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They can also be class-specific skills, such as the Operative’s Comms trick. This allows the Spy-a-like Operative to scan a dead foe’s body to briefly reveal enemy locations. Of course, by picking that you’ll deny yourself another ability, such as the one that lets you disguise yourself as a downed enemy. Leveling up means escalated power to some degree, but really it’s about careful choice of abilities rather than having a horrifyingly unfair advantage over other players. There’s also a choice about how many pies you’ve eaten. Your character’s body shape is the most critical choice you’ll make. By default, you’re a medium – a good all-rounder.
Once you’ve leveled up a bit you can choose to mutate into an Agile or Heavy body type – the former able to move at speed and reach areas the others can’t, while the latter is a hit point-laden warhorse, able to carry the game’s most devastating guns. Unlike classes and weapons, which you can casually alter between respawns, your body type is a permanent decision. Splash Damage is hinting there will be ways to change your decision, but in general you’re likely to start up a couple of alts so you get to play with a skinny, a biggy or a norm whenever you like.
You will, however, be able to tinker with your clothing at will. Brink’s character designer is a slick wee thing, flicking quickly between trousers, hats and the like with an ease that puts The Sims to shame. From "I’m with Stupid" T-shirts to flame-patterned hockey masks, it promises some fairly dramatic customization – though this probably means the DLC cow will get a sound milking. When you march to war, you’ll be fielding a dude who’s very much yours, and not a generic beefcake soldier with a slightly different-colored hat.
Online shooters have been sniffing around MMOs’ back yards for a while, but Brink appears to be the rare example of getting it. Advancement isn’t just about earning experience points – it’s about building a character who reflects you. So long as your definition of your identity involves huge guns and camouflage pants.
This customization is a major part of Splash Damage’s intention to get people who traditionally cling to the ankles of single-player games to relax their fear of online play. If you’ve built yourself a character you’re proud of, you’re going to want to show him off to people. Those NPC bots aren’t going to notice, so open up your game and shake a tail feather.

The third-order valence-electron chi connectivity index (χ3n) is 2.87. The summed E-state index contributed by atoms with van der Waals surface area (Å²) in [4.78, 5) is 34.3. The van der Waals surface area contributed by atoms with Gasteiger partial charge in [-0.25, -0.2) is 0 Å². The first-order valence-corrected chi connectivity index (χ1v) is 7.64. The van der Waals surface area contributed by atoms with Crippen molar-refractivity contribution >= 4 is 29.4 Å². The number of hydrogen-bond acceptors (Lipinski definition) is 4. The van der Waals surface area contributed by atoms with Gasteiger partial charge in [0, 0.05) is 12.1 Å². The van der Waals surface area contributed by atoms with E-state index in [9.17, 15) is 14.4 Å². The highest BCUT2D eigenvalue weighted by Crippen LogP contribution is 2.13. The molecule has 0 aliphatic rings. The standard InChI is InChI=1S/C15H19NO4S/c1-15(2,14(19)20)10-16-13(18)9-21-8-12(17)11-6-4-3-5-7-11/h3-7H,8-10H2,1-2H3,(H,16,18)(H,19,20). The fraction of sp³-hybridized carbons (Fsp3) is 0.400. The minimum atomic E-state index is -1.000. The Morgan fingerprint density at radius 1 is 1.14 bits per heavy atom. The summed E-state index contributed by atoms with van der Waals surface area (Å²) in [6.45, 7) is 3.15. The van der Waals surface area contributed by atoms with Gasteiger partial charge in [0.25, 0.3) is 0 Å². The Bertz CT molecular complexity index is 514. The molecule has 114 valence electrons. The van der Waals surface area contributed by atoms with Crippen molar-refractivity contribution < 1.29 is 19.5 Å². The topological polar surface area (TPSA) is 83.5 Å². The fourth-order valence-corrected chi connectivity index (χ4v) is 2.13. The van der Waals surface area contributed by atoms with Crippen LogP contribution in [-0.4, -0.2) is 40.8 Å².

Again, you can play the campaign mode online or in co-op, or you can play a standalone map, Battlefield-style. There’s also the idea that you can choose objectives rather than simply surge forwards into great danger at all times. Clearly Brink comes down to shooting other fools in the face to achieve objectives that win the map for one side, but if you can’t handle the heat, sneaking off to grab a command point or hack a safe earns team-wide bonuses.
The in-game GPS system will even recalculate a new route to an objective for you if it spots that you’re headed toward a rear entrance or you’re careering across rooftops. This is looking like a shooter that wants you to have fun, not to creep slowly forward until some camper snipes you in the head.
Brink’s a damn ambitious game that’s charging head-on into two huge risks: that its plans to lure in a new audience might alienate the shooter hardcore, and that it’s still too close to the Enemy Territory/Battlefield model to lure in the mass audience it needs. The cutscene production values are very high, while the character customization lends an additional backbone to the proceedings. But much depends on how meaty its single-player game really is. And if Brink’s gradual switch from offline to online play is to be as organic as Splash Damage hopes, there has to be the same satisfaction to beating a single-player map.
The proof will be in the play, and we’ll be hands-on with this noble beast again at some point. Until then, it’s safe to coo at how marvelous it looks, how clever its concepts are, and how svelte the interface is. We saw Brink at the same time as we saw id’s Rage, and Brink seems fresher, stranger and more tantalizing. The student may well be about to become the master. (And if you really want a narrative reason for the giant chins, let’s just assume it’s a by-product of a failed generation of genetically engineered supermen.)
Jul 5, 2010
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